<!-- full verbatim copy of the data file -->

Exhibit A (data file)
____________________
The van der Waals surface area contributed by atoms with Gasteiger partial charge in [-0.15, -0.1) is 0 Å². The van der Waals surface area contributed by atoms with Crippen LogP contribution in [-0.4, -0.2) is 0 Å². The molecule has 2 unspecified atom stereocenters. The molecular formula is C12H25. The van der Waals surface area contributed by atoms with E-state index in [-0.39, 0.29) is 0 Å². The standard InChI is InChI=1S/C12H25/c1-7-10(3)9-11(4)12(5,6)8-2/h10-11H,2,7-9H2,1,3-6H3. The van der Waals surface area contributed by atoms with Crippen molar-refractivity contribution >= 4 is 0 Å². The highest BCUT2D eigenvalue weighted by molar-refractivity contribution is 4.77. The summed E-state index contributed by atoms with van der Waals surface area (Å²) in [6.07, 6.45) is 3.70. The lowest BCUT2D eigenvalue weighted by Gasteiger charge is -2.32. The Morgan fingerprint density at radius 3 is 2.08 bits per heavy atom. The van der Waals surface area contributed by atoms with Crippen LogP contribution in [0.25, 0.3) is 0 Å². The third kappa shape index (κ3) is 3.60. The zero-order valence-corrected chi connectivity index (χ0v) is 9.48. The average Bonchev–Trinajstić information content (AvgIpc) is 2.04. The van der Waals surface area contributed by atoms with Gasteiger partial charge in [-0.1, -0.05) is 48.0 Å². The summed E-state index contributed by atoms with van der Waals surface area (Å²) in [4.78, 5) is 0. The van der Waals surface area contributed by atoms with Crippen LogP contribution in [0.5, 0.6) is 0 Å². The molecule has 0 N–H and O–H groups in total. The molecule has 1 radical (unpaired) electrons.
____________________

The van der Waals surface area contributed by atoms with Gasteiger partial charge in [-0.15, -0.1) is 0 Å². The van der Waals surface area contributed by atoms with Crippen LogP contribution in [-0.4, -0.2) is 0 Å². The molecule has 2 unspecified atom stereocenters. The molecular formula is C12H25. The van der Waals surface area contributed by atoms with E-state index in [-0.39, 0.29) is 0 Å². The standard InChI is InChI=1S/C12H25/c1-7-10(3)9-11(4)12(5,6)8-2/h10-11H,2,7-9H2,1,3-6H3. The van der Waals surface area contributed by atoms with Crippen molar-refractivity contribution >= 4 is 0 Å². The highest BCUT2D eigenvalue weighted by molar-refractivity contribution is 4.77. The summed E-state index contributed by atoms with van der Waals surface area (Å²) in [6.07, 6.45) is 3.70. The lowest BCUT2D eigenvalue weighted by Gasteiger charge is -2.32. The Morgan fingerprint density at radius 3 is 2.08 bits per heavy atom. The van der Waals surface area contributed by atoms with Crippen LogP contribution in [0.25, 0.3) is 0 Å². The third kappa shape index (κ3) is 3.60. The zero-order valence-corrected chi connectivity index (χ0v) is 9.48. The average Bonchev–Trinajstić information content (AvgIpc) is 2.04. The van der Waals surface area contributed by atoms with Gasteiger partial charge in [-0.1, -0.05) is 48.0 Å². The summed E-state index contributed by atoms with van der Waals surface area (Å²) in [4.78, 5) is 0. The van der Waals surface area contributed by atoms with Crippen LogP contribution in [0.5, 0.6) is 0 Å². The molecule has 0 N–H and O–H groups in total. The molecule has 1 radical (unpaired) electrons.